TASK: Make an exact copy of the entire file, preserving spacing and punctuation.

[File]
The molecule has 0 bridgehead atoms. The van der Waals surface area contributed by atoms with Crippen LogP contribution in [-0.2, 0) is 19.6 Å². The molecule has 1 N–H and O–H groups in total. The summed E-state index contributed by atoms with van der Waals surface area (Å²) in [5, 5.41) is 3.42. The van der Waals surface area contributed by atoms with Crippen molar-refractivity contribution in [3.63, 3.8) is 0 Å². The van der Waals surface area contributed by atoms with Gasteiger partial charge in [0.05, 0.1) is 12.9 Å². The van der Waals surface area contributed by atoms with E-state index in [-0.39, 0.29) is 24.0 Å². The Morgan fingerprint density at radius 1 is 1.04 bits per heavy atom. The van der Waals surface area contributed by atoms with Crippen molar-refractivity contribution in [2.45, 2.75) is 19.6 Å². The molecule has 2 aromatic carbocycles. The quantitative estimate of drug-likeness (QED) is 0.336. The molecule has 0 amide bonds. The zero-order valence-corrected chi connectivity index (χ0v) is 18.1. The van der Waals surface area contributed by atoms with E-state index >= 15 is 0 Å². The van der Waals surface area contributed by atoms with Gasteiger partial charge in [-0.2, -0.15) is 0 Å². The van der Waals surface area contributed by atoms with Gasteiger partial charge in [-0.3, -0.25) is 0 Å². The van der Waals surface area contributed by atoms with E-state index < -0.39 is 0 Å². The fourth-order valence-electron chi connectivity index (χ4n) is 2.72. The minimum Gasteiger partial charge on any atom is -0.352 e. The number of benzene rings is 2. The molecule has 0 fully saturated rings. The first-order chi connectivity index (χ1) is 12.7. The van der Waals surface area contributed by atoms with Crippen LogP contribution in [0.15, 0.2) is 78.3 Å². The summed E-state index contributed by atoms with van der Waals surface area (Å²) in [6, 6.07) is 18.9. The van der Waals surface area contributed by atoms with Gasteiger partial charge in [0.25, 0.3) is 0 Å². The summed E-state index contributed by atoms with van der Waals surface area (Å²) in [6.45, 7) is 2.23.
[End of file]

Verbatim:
The molecule has 0 bridgehead atoms. The van der Waals surface area contributed by atoms with Crippen LogP contribution in [-0.2, 0) is 19.6 Å². The molecule has 1 N–H and O–H groups in total. The summed E-state index contributed by atoms with van der Waals surface area (Å²) in [5, 5.41) is 3.42. The van der Waals surface area contributed by atoms with Crippen molar-refractivity contribution in [3.63, 3.8) is 0 Å². The van der Waals surface area contributed by atoms with Gasteiger partial charge in [0.05, 0.1) is 12.9 Å². The van der Waals surface area contributed by atoms with E-state index in [-0.39, 0.29) is 24.0 Å². The Morgan fingerprint density at radius 1 is 1.04 bits per heavy atom. The van der Waals surface area contributed by atoms with Crippen molar-refractivity contribution in [2.45, 2.75) is 19.6 Å². The molecule has 2 aromatic carbocycles. The quantitative estimate of drug-likeness (QED) is 0.336. The molecule has 0 amide bonds. The zero-order valence-corrected chi connectivity index (χ0v) is 18.1. The van der Waals surface area contributed by atoms with E-state index >= 15 is 0 Å². The van der Waals surface area contributed by atoms with Gasteiger partial charge in [-0.2, -0.15) is 0 Å². The van der Waals surface area contributed by atoms with Gasteiger partial charge in [-0.3, -0.25) is 0 Å². The van der Waals surface area contributed by atoms with E-state index < -0.39 is 0 Å². The fourth-order valence-electron chi connectivity index (χ4n) is 2.72. The minimum Gasteiger partial charge on any atom is -0.352 e. The number of benzene rings is 2. The molecule has 0 fully saturated rings. The first-order chi connectivity index (χ1) is 12.7. The van der Waals surface area contributed by atoms with Crippen LogP contribution in [0.15, 0.2) is 78.3 Å². The summed E-state index contributed by atoms with van der Waals surface area (Å²) in [6, 6.07) is 18.9. The van der Waals surface area contributed by atoms with Gasteiger partial charge in [0.25, 0.3) is 0 Å². The summed E-state index contributed by atoms with van der Waals surface area (Å²) in [6.45, 7) is 2.23.